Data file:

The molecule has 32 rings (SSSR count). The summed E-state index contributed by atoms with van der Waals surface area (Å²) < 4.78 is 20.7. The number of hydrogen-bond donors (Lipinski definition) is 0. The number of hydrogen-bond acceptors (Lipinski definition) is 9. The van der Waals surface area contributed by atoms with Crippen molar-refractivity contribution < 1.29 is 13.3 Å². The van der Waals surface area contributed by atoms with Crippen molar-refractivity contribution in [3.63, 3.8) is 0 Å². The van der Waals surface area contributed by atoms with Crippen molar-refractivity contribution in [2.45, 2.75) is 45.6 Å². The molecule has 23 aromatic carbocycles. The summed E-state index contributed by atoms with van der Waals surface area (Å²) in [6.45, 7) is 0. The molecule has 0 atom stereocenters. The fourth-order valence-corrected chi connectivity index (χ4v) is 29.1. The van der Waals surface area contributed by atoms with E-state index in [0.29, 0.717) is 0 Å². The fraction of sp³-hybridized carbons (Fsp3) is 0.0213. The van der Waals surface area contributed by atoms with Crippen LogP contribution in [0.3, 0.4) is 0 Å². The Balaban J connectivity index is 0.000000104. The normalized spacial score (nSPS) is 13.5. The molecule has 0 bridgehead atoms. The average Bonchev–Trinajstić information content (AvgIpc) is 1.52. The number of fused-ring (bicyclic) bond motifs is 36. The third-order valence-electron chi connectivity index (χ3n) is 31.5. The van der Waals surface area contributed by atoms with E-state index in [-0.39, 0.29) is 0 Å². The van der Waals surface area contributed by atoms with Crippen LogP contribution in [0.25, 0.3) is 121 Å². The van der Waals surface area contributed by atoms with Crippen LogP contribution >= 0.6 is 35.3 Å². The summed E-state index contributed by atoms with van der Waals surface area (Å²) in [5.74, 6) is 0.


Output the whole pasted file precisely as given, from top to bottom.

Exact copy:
The molecule has 32 rings (SSSR count). The summed E-state index contributed by atoms with van der Waals surface area (Å²) < 4.78 is 20.7. The number of hydrogen-bond donors (Lipinski definition) is 0. The number of hydrogen-bond acceptors (Lipinski definition) is 9. The van der Waals surface area contributed by atoms with Crippen molar-refractivity contribution < 1.29 is 13.3 Å². The van der Waals surface area contributed by atoms with Crippen molar-refractivity contribution in [3.63, 3.8) is 0 Å². The van der Waals surface area contributed by atoms with Crippen molar-refractivity contribution in [2.45, 2.75) is 45.6 Å². The molecule has 23 aromatic carbocycles. The summed E-state index contributed by atoms with van der Waals surface area (Å²) in [6.45, 7) is 0. The molecule has 0 atom stereocenters. The fourth-order valence-corrected chi connectivity index (χ4v) is 29.1. The van der Waals surface area contributed by atoms with E-state index in [0.29, 0.717) is 0 Å². The fraction of sp³-hybridized carbons (Fsp3) is 0.0213. The van der Waals surface area contributed by atoms with Crippen LogP contribution in [0.3, 0.4) is 0 Å². The Balaban J connectivity index is 0.000000104. The normalized spacial score (nSPS) is 13.5. The molecule has 0 bridgehead atoms. The average Bonchev–Trinajstić information content (AvgIpc) is 1.52. The number of fused-ring (bicyclic) bond motifs is 36. The third-order valence-electron chi connectivity index (χ3n) is 31.5. The van der Waals surface area contributed by atoms with E-state index in [-0.39, 0.29) is 0 Å². The van der Waals surface area contributed by atoms with Crippen LogP contribution in [0.25, 0.3) is 121 Å². The van der Waals surface area contributed by atoms with Crippen LogP contribution >= 0.6 is 35.3 Å². The summed E-state index contributed by atoms with van der Waals surface area (Å²) in [5.74, 6) is 0.